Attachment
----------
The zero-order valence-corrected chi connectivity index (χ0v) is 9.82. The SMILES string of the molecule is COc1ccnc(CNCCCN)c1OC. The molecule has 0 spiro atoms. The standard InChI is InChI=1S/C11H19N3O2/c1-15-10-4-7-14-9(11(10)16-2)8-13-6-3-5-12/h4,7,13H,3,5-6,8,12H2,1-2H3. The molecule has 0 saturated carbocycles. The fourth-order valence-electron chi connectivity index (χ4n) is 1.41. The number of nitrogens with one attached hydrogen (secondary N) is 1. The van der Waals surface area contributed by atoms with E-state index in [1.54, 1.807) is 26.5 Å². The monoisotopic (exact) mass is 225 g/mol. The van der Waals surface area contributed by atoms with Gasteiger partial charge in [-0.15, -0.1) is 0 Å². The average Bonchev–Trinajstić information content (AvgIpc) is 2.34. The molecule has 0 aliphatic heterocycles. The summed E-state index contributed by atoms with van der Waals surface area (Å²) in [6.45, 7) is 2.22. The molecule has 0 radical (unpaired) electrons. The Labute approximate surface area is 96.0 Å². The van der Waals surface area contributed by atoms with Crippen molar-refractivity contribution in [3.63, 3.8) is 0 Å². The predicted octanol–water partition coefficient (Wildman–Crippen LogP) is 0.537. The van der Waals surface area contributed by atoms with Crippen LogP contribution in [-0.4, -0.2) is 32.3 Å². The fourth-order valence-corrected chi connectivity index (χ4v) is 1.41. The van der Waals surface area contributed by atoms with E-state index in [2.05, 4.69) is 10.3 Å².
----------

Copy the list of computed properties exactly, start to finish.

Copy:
The zero-order valence-corrected chi connectivity index (χ0v) is 9.82. The SMILES string of the molecule is COc1ccnc(CNCCCN)c1OC. The molecule has 0 spiro atoms. The standard InChI is InChI=1S/C11H19N3O2/c1-15-10-4-7-14-9(11(10)16-2)8-13-6-3-5-12/h4,7,13H,3,5-6,8,12H2,1-2H3. The molecule has 0 saturated carbocycles. The fourth-order valence-electron chi connectivity index (χ4n) is 1.41. The number of nitrogens with one attached hydrogen (secondary N) is 1. The van der Waals surface area contributed by atoms with E-state index in [1.54, 1.807) is 26.5 Å². The monoisotopic (exact) mass is 225 g/mol. The van der Waals surface area contributed by atoms with Gasteiger partial charge in [-0.15, -0.1) is 0 Å². The average Bonchev–Trinajstić information content (AvgIpc) is 2.34. The molecule has 0 aliphatic heterocycles. The summed E-state index contributed by atoms with van der Waals surface area (Å²) in [6.45, 7) is 2.22. The molecule has 0 radical (unpaired) electrons. The Labute approximate surface area is 96.0 Å². The van der Waals surface area contributed by atoms with Crippen molar-refractivity contribution in [3.63, 3.8) is 0 Å². The predicted octanol–water partition coefficient (Wildman–Crippen LogP) is 0.537. The van der Waals surface area contributed by atoms with Crippen LogP contribution in [-0.4, -0.2) is 32.3 Å². The fourth-order valence-corrected chi connectivity index (χ4v) is 1.41. The van der Waals surface area contributed by atoms with E-state index in [2.05, 4.69) is 10.3 Å².